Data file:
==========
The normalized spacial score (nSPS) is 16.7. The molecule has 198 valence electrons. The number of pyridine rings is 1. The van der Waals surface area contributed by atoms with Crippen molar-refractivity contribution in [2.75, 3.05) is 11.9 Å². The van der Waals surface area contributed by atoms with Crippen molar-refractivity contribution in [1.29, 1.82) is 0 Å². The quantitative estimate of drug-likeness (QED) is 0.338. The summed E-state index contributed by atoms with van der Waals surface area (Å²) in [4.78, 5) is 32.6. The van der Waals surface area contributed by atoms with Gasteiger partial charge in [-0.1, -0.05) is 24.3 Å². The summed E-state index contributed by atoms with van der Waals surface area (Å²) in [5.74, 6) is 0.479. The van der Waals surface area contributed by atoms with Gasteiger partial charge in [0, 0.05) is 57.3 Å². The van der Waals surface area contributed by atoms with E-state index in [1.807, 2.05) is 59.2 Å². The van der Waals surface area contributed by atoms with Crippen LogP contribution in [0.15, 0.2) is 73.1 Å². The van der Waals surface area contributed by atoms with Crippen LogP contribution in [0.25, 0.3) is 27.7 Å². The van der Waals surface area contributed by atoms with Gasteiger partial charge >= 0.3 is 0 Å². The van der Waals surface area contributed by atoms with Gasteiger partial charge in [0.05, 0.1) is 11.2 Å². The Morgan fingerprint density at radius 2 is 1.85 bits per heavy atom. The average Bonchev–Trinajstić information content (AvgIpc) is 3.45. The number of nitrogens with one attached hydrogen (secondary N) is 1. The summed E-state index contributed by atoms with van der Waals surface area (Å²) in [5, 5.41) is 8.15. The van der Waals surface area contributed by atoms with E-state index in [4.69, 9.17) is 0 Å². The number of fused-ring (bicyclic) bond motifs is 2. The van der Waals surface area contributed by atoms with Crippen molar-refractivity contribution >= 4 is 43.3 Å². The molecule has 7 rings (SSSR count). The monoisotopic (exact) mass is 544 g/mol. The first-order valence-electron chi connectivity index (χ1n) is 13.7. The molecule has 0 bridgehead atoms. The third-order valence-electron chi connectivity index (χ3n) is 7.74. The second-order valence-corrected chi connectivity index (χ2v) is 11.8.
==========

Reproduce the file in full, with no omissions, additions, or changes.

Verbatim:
The normalized spacial score (nSPS) is 16.7. The molecule has 198 valence electrons. The number of pyridine rings is 1. The van der Waals surface area contributed by atoms with Crippen molar-refractivity contribution in [2.75, 3.05) is 11.9 Å². The van der Waals surface area contributed by atoms with Crippen molar-refractivity contribution in [1.29, 1.82) is 0 Å². The quantitative estimate of drug-likeness (QED) is 0.338. The summed E-state index contributed by atoms with van der Waals surface area (Å²) in [4.78, 5) is 32.6. The van der Waals surface area contributed by atoms with Gasteiger partial charge in [-0.1, -0.05) is 24.3 Å². The summed E-state index contributed by atoms with van der Waals surface area (Å²) in [5.74, 6) is 0.479. The van der Waals surface area contributed by atoms with Gasteiger partial charge in [0, 0.05) is 57.3 Å². The van der Waals surface area contributed by atoms with E-state index in [1.807, 2.05) is 59.2 Å². The van der Waals surface area contributed by atoms with Crippen LogP contribution in [0.15, 0.2) is 73.1 Å². The van der Waals surface area contributed by atoms with Crippen LogP contribution in [0.25, 0.3) is 27.7 Å². The van der Waals surface area contributed by atoms with Gasteiger partial charge >= 0.3 is 0 Å². The van der Waals surface area contributed by atoms with Gasteiger partial charge in [0.05, 0.1) is 11.2 Å². The Morgan fingerprint density at radius 2 is 1.85 bits per heavy atom. The average Bonchev–Trinajstić information content (AvgIpc) is 3.45. The number of nitrogens with one attached hydrogen (secondary N) is 1. The summed E-state index contributed by atoms with van der Waals surface area (Å²) in [5, 5.41) is 8.15. The van der Waals surface area contributed by atoms with E-state index in [4.69, 9.17) is 0 Å². The number of fused-ring (bicyclic) bond motifs is 2. The van der Waals surface area contributed by atoms with Crippen molar-refractivity contribution >= 4 is 43.3 Å². The molecule has 7 rings (SSSR count). The monoisotopic (exact) mass is 544 g/mol. The first-order valence-electron chi connectivity index (χ1n) is 13.7. The molecule has 0 bridgehead atoms. The third-order valence-electron chi connectivity index (χ3n) is 7.74. The second-order valence-corrected chi connectivity index (χ2v) is 11.8.